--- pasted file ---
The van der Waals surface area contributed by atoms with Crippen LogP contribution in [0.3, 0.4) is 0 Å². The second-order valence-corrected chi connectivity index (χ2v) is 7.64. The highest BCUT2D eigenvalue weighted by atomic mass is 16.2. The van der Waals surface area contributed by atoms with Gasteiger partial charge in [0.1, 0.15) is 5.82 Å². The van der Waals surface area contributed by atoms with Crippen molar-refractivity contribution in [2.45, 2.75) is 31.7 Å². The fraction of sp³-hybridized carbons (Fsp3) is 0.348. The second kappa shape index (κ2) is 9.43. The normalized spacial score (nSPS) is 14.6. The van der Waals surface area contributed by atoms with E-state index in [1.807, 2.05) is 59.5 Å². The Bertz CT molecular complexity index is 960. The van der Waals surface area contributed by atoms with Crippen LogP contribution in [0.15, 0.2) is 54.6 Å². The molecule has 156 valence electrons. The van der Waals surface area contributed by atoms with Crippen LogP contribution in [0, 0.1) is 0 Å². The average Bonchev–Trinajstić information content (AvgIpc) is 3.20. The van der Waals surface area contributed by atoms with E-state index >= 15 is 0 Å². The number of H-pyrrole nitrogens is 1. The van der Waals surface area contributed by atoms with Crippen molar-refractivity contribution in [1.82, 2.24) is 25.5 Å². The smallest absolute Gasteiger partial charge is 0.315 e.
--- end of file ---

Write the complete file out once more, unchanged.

The van der Waals surface area contributed by atoms with Crippen LogP contribution in [0.3, 0.4) is 0 Å². The second-order valence-corrected chi connectivity index (χ2v) is 7.64. The highest BCUT2D eigenvalue weighted by atomic mass is 16.2. The van der Waals surface area contributed by atoms with Gasteiger partial charge in [0.1, 0.15) is 5.82 Å². The van der Waals surface area contributed by atoms with Crippen molar-refractivity contribution in [2.45, 2.75) is 31.7 Å². The fraction of sp³-hybridized carbons (Fsp3) is 0.348. The second kappa shape index (κ2) is 9.43. The normalized spacial score (nSPS) is 14.6. The van der Waals surface area contributed by atoms with E-state index in [1.807, 2.05) is 59.5 Å². The Bertz CT molecular complexity index is 960. The van der Waals surface area contributed by atoms with Crippen LogP contribution in [0.15, 0.2) is 54.6 Å². The molecule has 156 valence electrons. The van der Waals surface area contributed by atoms with Crippen LogP contribution in [0, 0.1) is 0 Å². The average Bonchev–Trinajstić information content (AvgIpc) is 3.20. The van der Waals surface area contributed by atoms with E-state index >= 15 is 0 Å². The number of H-pyrrole nitrogens is 1. The van der Waals surface area contributed by atoms with Crippen molar-refractivity contribution in [1.82, 2.24) is 25.5 Å². The smallest absolute Gasteiger partial charge is 0.315 e.